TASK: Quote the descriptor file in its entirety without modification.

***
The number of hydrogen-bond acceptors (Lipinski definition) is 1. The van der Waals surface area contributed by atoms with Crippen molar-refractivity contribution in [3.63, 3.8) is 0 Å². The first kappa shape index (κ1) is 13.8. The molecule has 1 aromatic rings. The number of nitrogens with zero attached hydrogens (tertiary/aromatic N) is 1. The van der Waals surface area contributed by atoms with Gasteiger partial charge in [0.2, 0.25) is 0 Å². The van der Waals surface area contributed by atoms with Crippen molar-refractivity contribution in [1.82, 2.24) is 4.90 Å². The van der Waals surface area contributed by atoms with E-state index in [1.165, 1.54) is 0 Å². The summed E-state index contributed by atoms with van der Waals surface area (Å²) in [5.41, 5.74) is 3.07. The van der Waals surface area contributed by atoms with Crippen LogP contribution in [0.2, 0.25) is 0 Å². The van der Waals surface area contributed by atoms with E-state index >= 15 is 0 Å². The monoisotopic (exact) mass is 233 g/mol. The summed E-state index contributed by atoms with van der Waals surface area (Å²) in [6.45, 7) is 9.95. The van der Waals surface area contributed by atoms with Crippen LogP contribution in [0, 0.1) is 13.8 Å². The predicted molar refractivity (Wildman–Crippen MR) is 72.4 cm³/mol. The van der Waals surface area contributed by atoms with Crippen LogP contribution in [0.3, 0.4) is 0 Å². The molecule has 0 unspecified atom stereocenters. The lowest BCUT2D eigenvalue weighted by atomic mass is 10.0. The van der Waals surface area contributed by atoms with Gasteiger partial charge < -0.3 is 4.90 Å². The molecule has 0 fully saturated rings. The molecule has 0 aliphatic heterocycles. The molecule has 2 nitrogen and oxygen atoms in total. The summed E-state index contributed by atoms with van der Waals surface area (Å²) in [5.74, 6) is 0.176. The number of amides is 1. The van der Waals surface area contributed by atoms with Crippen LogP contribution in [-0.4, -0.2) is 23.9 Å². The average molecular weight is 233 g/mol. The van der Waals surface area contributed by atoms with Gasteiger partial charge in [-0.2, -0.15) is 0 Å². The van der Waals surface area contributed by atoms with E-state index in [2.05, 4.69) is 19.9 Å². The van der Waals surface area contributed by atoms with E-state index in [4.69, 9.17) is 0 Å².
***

The number of hydrogen-bond acceptors (Lipinski definition) is 1. The van der Waals surface area contributed by atoms with Crippen molar-refractivity contribution in [3.63, 3.8) is 0 Å². The first kappa shape index (κ1) is 13.8. The molecule has 1 aromatic rings. The number of nitrogens with zero attached hydrogens (tertiary/aromatic N) is 1. The van der Waals surface area contributed by atoms with Gasteiger partial charge in [0.2, 0.25) is 0 Å². The van der Waals surface area contributed by atoms with Crippen molar-refractivity contribution in [1.82, 2.24) is 4.90 Å². The van der Waals surface area contributed by atoms with E-state index in [1.165, 1.54) is 0 Å². The summed E-state index contributed by atoms with van der Waals surface area (Å²) in [5.41, 5.74) is 3.07. The van der Waals surface area contributed by atoms with Crippen LogP contribution in [0.2, 0.25) is 0 Å². The van der Waals surface area contributed by atoms with E-state index >= 15 is 0 Å². The monoisotopic (exact) mass is 233 g/mol. The summed E-state index contributed by atoms with van der Waals surface area (Å²) in [6.45, 7) is 9.95. The van der Waals surface area contributed by atoms with Crippen LogP contribution in [0, 0.1) is 13.8 Å². The predicted molar refractivity (Wildman–Crippen MR) is 72.4 cm³/mol. The van der Waals surface area contributed by atoms with Crippen LogP contribution in [0.3, 0.4) is 0 Å². The molecule has 0 unspecified atom stereocenters. The lowest BCUT2D eigenvalue weighted by atomic mass is 10.0. The van der Waals surface area contributed by atoms with Gasteiger partial charge < -0.3 is 4.90 Å². The molecule has 0 fully saturated rings. The molecule has 0 aliphatic heterocycles. The molecule has 2 nitrogen and oxygen atoms in total. The summed E-state index contributed by atoms with van der Waals surface area (Å²) in [5.74, 6) is 0.176. The number of amides is 1. The van der Waals surface area contributed by atoms with Crippen LogP contribution in [-0.4, -0.2) is 23.9 Å². The average molecular weight is 233 g/mol. The van der Waals surface area contributed by atoms with Gasteiger partial charge in [-0.2, -0.15) is 0 Å². The van der Waals surface area contributed by atoms with E-state index in [2.05, 4.69) is 19.9 Å². The van der Waals surface area contributed by atoms with E-state index in [4.69, 9.17) is 0 Å².